Legislative Assembly for the ACT: 2019 Week 07 Hansard (Thursday, 1 August 2019) . . Page.. 2630 ..
In closing, I thank those who have made contributions to the development of the plan and who are working closely with government to restore this unique and highly valued landscape.
Question resolved in the affirmative.
Essential services—public ownership
Discussion of matter of public importance
MADAM SPEAKER: I have received letters from Ms Cheyne, Ms Cody, Mr Coe, Mr Gupta, Mrs Kikkert, Ms Le Couteur, Mr Milligan, Ms Orr, Mr Parton and Mr Pettersson proposing that matters of public importance be submitted to the Assembly. In accordance with standing order 79, I have determined that the matter proposed by Mr Pettersson be submitted to the Assembly for discussion, namely:
The importance of ACT essential services remaining in public hands.
MR PETTERSSON (Yerrabi) (3.28): At a time when essential services and the public service are increasingly coming under attack from the federal Liberal government it is more important than ever that we highlight the significant role that our government must play in providing these services. Essential services like education, health care, transport and emergency services are all integral parts of the ACT community and part of what has made Canberra the city it is today. These are all services that most of us can agree are called essential for a reason. They are all things our community would not function without and are things any good government has an obligation to provide.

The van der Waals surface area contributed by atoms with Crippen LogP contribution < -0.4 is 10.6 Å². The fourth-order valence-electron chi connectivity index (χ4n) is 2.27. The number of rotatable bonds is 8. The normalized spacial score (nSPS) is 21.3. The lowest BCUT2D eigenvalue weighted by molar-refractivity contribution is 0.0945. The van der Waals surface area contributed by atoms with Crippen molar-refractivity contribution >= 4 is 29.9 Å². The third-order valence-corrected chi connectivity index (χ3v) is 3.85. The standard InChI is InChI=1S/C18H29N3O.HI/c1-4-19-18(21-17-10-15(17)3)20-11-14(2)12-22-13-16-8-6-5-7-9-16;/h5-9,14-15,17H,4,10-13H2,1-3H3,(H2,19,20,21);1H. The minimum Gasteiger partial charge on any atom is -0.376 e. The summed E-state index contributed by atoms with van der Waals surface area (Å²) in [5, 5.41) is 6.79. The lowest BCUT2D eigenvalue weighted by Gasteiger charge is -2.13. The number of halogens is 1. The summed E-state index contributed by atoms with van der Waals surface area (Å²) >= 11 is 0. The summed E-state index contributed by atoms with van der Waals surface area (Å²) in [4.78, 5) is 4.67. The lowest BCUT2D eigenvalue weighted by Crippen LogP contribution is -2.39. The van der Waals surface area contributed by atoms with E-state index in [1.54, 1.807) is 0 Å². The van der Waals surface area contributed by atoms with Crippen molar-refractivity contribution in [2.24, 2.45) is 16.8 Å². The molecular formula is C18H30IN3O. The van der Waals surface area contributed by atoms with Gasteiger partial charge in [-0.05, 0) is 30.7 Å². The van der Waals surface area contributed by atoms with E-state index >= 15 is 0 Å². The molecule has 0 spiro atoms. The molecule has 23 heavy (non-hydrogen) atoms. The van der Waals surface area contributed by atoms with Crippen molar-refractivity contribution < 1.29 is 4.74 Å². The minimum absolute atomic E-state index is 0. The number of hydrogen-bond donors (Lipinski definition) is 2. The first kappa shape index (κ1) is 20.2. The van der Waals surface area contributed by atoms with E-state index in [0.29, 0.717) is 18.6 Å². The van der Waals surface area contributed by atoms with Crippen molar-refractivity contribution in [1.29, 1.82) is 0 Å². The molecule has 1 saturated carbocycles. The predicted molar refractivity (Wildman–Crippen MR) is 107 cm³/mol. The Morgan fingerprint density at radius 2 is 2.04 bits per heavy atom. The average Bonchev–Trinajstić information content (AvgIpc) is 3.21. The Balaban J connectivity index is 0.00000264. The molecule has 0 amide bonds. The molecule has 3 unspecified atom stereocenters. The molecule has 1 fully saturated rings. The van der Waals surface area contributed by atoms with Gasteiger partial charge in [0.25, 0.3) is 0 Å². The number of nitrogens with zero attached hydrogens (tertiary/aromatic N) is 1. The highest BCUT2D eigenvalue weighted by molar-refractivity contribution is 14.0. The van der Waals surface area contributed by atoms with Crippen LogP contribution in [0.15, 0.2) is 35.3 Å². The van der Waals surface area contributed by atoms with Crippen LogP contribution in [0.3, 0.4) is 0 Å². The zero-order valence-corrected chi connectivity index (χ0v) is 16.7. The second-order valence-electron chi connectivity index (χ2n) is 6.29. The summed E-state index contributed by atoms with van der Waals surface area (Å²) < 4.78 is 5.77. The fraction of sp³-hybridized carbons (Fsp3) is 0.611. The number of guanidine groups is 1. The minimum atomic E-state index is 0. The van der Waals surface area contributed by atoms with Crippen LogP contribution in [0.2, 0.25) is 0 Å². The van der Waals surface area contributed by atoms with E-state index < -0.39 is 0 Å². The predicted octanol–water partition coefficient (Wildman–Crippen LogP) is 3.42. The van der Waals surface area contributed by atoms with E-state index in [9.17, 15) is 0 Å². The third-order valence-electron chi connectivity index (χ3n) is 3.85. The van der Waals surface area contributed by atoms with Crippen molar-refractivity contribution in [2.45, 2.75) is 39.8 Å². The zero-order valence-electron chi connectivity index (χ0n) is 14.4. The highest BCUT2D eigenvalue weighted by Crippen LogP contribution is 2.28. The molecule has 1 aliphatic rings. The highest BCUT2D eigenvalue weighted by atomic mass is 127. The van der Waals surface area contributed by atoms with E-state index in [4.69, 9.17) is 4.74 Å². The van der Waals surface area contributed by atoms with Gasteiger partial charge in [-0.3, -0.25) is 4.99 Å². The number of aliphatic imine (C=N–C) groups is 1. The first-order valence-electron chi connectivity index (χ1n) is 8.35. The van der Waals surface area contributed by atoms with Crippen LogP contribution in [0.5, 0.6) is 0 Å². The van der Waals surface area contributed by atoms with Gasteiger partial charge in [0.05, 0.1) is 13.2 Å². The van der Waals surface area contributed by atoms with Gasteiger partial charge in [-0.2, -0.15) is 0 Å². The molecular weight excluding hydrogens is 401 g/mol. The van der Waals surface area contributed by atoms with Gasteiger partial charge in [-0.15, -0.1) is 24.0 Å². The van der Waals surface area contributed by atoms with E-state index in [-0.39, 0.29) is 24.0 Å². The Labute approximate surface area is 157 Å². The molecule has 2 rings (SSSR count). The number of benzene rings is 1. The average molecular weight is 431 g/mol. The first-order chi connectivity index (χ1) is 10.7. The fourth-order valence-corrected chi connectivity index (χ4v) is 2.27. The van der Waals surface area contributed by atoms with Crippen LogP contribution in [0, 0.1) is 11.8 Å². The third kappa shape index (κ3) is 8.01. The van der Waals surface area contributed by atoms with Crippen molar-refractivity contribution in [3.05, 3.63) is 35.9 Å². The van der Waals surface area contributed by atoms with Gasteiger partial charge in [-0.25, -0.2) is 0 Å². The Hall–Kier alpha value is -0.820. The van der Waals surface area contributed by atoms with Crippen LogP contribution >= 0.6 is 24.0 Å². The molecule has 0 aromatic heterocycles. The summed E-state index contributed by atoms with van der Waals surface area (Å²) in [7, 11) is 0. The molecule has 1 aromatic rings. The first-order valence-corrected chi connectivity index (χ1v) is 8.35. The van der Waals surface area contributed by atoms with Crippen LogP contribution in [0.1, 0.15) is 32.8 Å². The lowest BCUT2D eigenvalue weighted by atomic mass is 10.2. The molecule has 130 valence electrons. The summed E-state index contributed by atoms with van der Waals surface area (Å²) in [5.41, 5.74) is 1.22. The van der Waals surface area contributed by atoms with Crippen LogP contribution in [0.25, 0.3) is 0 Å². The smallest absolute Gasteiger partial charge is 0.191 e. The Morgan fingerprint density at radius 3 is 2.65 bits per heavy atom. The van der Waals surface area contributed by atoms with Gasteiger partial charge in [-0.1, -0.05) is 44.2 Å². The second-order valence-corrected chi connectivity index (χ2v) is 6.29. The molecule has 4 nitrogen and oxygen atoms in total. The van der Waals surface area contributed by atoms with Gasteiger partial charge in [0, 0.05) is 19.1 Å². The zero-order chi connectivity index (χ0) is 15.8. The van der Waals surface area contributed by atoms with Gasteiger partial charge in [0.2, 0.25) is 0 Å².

Privatisation of essential services in Australia has a dangerous history that we should look to not repeat in many aspects here in the ACT. Put simply, the privatisation of essential services leads to companies prioritising profit over service delivery. We are lucky that many public services have not been privatised in the ACT, and we need to make sure it stays that way.
Canberra is a proud public service town and Canberrans should be proud that many of our essential services have remained in public hands. Keeping these services in public hands is key to protecting them. Recently—and this is a wonderful accomplishment of this government—we have taken the fantastic step of bringing ACT school cleaners in house, employing them directly through the ACT government in order to protect their wages, employment conditions and jobs. Without the strong culture we see in the ACT of protecting essential services from privatisation this step would never have been possible.
We should also be proud of our fantastic, publicly owned CIT. Any moves to privatise CIT will result in significant price increases and a reduction in course offerings. We can guarantee that these services will never be privatised by the Labor government. We recognise the value of a government-run CIT in skilling up the workforce of the future.